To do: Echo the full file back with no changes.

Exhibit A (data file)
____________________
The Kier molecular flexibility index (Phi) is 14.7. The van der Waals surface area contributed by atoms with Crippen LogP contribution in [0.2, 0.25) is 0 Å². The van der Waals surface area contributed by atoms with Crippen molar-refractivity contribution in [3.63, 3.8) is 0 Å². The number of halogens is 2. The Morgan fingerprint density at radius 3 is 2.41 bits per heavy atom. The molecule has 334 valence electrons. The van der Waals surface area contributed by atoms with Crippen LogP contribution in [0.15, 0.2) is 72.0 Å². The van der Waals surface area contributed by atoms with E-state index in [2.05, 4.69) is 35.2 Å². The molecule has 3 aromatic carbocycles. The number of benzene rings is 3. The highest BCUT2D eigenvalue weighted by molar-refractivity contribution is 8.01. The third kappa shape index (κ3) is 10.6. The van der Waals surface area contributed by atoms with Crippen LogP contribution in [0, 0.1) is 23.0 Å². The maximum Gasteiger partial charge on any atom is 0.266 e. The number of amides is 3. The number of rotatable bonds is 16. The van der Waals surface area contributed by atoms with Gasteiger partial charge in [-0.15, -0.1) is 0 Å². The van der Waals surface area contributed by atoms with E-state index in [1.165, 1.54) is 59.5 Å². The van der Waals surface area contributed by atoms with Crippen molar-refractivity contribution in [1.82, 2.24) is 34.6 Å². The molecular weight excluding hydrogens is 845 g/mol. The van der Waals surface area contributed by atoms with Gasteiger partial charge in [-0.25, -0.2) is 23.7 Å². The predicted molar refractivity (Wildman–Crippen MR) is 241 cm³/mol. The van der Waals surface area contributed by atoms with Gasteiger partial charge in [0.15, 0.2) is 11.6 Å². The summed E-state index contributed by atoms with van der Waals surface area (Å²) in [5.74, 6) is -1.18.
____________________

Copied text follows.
The Kier molecular flexibility index (Phi) is 14.7. The van der Waals surface area contributed by atoms with Crippen LogP contribution in [0.2, 0.25) is 0 Å². The van der Waals surface area contributed by atoms with Crippen molar-refractivity contribution in [3.63, 3.8) is 0 Å². The number of halogens is 2. The Morgan fingerprint density at radius 3 is 2.41 bits per heavy atom. The molecule has 334 valence electrons. The van der Waals surface area contributed by atoms with Crippen LogP contribution in [0.15, 0.2) is 72.0 Å². The van der Waals surface area contributed by atoms with E-state index in [2.05, 4.69) is 35.2 Å². The molecule has 3 aromatic carbocycles. The number of benzene rings is 3. The highest BCUT2D eigenvalue weighted by molar-refractivity contribution is 8.01. The third kappa shape index (κ3) is 10.6. The van der Waals surface area contributed by atoms with Crippen LogP contribution in [0, 0.1) is 23.0 Å². The maximum Gasteiger partial charge on any atom is 0.266 e. The number of amides is 3. The number of rotatable bonds is 16. The van der Waals surface area contributed by atoms with Gasteiger partial charge in [-0.15, -0.1) is 0 Å². The van der Waals surface area contributed by atoms with E-state index in [1.165, 1.54) is 59.5 Å². The van der Waals surface area contributed by atoms with Crippen molar-refractivity contribution in [1.82, 2.24) is 34.6 Å². The molecular weight excluding hydrogens is 845 g/mol. The van der Waals surface area contributed by atoms with Gasteiger partial charge in [-0.25, -0.2) is 23.7 Å². The predicted molar refractivity (Wildman–Crippen MR) is 241 cm³/mol. The van der Waals surface area contributed by atoms with Gasteiger partial charge in [0.15, 0.2) is 11.6 Å². The summed E-state index contributed by atoms with van der Waals surface area (Å²) in [5.74, 6) is -1.18.